If you are signing an important document, you may be instructed to have it notarized. Fortunately, you don’t have to figure out where to get a notary stamp or whether you need just the stamp or an embossed seal. All you need to do is find a notary public near you. Most banks and government offices have one on staff, but a quick internet search may reveal one even closer to you. Why, however, would you need a notary in the first place?
Buying a Home
When you purchase a home, there is a lot of paperwork that goes with it. Most of this paperwork represents a huge financial commitment, so it’s important that the signature that appears on the document actually belongs to the person who signs it. The role of the notary public is to witness the signature and confirm with his or her own signature, stamp or seal that the person who signed it is indeed the person whose name matches the signature. To do this, notaries usually require at least one form of government-issued picture identification. Once verified, all parties can rest assured that the person making the deal is the person who is responsible for the home.
Establishing Power of Attorney
Choosing your power of attorney is not a decision to be taken lightly. This is the person who will make financial or medical decisions for you if you become unable to make them for yourself. It is also important to have a notarized document verifying your wishes. That way, if other family members contest the decision, your designated power of attorney has unimpeachable proof that he or she is the one to whom you have entrusted these vital decisions.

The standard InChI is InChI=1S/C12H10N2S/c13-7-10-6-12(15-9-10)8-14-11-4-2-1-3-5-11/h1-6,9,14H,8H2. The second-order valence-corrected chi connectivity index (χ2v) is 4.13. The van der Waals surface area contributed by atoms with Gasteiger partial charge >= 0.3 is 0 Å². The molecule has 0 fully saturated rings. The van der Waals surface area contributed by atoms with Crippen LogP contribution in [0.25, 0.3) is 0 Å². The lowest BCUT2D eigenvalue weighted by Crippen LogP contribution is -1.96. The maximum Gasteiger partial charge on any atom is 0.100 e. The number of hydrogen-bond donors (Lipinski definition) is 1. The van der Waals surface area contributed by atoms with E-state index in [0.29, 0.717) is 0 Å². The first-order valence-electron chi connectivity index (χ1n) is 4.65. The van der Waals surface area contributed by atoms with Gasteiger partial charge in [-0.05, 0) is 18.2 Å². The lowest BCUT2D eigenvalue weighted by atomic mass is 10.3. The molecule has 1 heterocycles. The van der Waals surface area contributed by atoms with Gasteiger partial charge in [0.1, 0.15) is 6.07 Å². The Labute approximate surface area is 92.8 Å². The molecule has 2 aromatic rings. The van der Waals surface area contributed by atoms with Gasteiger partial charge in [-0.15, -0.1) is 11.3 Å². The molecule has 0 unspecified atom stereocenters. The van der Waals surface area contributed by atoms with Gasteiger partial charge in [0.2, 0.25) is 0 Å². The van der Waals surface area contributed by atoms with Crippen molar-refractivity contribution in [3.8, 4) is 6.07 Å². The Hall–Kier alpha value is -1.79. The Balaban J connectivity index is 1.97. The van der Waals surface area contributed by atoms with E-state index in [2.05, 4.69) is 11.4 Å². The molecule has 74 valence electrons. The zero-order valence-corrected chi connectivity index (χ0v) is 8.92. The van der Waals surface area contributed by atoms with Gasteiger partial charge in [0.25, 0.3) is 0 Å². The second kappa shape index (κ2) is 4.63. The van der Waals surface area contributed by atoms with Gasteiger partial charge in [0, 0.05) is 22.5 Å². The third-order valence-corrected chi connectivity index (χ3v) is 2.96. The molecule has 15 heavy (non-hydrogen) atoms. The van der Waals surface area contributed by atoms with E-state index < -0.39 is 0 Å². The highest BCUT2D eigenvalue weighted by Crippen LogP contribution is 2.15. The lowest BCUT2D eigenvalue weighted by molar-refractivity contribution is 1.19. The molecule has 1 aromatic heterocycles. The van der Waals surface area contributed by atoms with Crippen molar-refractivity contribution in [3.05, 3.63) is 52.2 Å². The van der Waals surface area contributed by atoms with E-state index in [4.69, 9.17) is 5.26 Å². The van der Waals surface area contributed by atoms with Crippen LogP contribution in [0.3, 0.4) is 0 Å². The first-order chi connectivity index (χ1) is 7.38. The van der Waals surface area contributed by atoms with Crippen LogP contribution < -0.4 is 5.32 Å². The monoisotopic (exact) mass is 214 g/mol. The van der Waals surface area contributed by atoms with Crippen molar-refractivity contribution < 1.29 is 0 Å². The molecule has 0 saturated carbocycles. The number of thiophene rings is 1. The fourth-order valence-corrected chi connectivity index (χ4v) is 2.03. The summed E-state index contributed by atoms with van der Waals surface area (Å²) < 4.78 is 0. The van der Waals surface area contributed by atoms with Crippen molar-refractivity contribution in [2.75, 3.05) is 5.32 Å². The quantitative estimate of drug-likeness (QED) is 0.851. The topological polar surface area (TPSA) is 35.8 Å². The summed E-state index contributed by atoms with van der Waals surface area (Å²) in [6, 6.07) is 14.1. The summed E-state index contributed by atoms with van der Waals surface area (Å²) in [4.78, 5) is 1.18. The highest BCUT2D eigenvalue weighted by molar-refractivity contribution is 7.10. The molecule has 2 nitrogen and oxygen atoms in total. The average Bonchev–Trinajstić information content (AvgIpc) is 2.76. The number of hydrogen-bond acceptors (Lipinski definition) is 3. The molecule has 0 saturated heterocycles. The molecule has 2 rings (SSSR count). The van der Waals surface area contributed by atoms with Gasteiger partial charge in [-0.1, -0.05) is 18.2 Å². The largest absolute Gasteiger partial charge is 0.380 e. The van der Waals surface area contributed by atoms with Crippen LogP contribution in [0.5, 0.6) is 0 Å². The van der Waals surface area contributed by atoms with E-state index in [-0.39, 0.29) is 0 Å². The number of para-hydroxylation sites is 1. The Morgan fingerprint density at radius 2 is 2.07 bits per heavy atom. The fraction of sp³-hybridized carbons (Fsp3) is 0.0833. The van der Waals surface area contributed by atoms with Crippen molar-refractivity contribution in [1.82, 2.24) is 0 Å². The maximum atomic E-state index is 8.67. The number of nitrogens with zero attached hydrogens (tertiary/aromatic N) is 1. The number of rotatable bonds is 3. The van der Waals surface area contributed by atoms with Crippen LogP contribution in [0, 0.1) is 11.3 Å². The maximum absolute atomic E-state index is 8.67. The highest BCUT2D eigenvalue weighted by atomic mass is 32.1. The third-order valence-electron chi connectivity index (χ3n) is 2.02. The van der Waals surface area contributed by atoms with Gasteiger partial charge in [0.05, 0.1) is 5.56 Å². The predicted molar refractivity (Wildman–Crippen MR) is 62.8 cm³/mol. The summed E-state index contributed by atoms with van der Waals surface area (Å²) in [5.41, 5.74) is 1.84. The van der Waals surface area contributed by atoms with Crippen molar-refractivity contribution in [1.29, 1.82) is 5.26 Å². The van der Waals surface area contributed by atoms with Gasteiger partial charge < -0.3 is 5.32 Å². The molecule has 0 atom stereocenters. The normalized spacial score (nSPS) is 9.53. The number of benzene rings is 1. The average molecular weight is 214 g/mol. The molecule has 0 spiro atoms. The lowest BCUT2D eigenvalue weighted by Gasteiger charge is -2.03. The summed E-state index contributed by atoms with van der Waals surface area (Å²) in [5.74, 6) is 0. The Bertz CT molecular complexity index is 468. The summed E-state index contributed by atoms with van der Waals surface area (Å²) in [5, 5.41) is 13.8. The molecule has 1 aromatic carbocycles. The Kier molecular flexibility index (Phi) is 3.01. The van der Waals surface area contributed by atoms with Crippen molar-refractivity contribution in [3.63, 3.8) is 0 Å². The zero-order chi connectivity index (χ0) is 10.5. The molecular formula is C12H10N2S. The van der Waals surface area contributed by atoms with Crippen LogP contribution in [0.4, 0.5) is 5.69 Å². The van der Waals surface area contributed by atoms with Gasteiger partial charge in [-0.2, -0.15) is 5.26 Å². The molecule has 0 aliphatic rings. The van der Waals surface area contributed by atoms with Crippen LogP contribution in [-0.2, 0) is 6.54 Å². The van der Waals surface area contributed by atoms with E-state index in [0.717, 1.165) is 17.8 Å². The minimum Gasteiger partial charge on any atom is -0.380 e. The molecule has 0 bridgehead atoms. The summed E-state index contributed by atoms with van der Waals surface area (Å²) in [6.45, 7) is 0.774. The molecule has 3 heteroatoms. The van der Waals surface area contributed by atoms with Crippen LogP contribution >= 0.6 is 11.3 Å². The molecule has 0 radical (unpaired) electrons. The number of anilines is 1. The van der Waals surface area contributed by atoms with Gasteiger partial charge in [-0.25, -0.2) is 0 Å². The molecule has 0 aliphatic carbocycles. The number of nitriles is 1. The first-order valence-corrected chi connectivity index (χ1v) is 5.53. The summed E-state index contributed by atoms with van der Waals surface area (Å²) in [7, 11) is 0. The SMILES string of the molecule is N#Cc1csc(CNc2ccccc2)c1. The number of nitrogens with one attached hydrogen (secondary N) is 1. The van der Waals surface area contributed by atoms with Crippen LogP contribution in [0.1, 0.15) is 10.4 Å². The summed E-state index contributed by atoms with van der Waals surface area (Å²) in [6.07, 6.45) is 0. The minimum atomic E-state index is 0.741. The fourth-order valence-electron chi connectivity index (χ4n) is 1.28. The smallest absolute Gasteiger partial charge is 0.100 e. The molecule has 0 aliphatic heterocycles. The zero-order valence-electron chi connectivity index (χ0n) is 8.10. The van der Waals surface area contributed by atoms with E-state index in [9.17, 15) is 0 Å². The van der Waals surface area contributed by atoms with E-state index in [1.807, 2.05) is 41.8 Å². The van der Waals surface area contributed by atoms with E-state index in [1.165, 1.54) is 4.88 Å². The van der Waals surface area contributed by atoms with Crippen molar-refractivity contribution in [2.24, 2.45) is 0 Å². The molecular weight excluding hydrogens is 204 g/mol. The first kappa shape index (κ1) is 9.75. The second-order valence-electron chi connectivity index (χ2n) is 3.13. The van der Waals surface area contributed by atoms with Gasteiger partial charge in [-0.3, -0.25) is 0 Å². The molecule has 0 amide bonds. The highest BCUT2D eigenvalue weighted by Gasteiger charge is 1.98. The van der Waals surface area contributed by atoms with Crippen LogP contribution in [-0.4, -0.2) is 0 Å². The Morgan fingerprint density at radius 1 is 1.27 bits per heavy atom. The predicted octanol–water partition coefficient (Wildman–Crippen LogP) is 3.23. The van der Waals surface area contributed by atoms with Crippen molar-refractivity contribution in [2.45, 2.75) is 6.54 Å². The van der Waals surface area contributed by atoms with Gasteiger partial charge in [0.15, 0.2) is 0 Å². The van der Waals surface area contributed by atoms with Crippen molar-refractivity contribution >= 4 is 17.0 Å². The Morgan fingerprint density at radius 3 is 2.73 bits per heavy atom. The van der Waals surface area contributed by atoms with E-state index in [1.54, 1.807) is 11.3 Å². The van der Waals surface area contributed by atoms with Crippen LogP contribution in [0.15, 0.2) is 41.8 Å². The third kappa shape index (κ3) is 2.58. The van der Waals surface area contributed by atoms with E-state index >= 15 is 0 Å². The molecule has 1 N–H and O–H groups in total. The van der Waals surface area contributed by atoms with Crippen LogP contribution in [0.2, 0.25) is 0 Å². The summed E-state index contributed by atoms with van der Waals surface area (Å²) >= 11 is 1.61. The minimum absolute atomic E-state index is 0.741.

Verifying Identity of Signer
Not every instance where a notary is needed involves a large financial or personal commitment. Sometimes, forms need to be notarized simply because the parties involved are not in the same place and thus cannot verify identity for themselves. It would be easy, for example, for new college students who wish to waive the on-campus living requirement to forge their parents’ signatures on the exemption form. By requiring that the form be notarized, however, university officials can rest assured that the parents consent to have the students live with them so that they can commute from home instead.
Not every document has to be notarized, but it’s good to know where to find a notary in your area. You can be prepared ahead of time if the need should ever arise.